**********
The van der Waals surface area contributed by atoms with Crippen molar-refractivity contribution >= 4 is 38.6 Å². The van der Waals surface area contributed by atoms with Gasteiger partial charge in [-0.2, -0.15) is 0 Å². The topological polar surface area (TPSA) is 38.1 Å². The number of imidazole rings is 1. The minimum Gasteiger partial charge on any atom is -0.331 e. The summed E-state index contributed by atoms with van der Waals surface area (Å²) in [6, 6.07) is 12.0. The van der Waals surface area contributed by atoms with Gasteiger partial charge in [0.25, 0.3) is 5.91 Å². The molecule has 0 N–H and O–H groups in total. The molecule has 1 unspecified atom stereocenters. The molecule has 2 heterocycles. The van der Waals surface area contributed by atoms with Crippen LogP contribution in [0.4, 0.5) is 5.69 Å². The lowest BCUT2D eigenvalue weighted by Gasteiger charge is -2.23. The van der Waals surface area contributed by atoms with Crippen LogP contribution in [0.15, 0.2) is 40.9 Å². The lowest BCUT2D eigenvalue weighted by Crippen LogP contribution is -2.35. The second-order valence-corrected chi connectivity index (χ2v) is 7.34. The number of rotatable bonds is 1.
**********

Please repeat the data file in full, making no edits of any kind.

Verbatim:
The van der Waals surface area contributed by atoms with Crippen molar-refractivity contribution >= 4 is 38.6 Å². The van der Waals surface area contributed by atoms with Gasteiger partial charge in [-0.2, -0.15) is 0 Å². The topological polar surface area (TPSA) is 38.1 Å². The number of imidazole rings is 1. The minimum Gasteiger partial charge on any atom is -0.331 e. The summed E-state index contributed by atoms with van der Waals surface area (Å²) in [6, 6.07) is 12.0. The van der Waals surface area contributed by atoms with Gasteiger partial charge in [0.25, 0.3) is 5.91 Å². The molecule has 0 N–H and O–H groups in total. The molecule has 1 unspecified atom stereocenters. The molecule has 2 heterocycles. The van der Waals surface area contributed by atoms with Crippen LogP contribution in [0.4, 0.5) is 5.69 Å². The lowest BCUT2D eigenvalue weighted by Gasteiger charge is -2.23. The van der Waals surface area contributed by atoms with Crippen LogP contribution in [0.15, 0.2) is 40.9 Å². The lowest BCUT2D eigenvalue weighted by Crippen LogP contribution is -2.35. The second-order valence-corrected chi connectivity index (χ2v) is 7.34. The number of rotatable bonds is 1.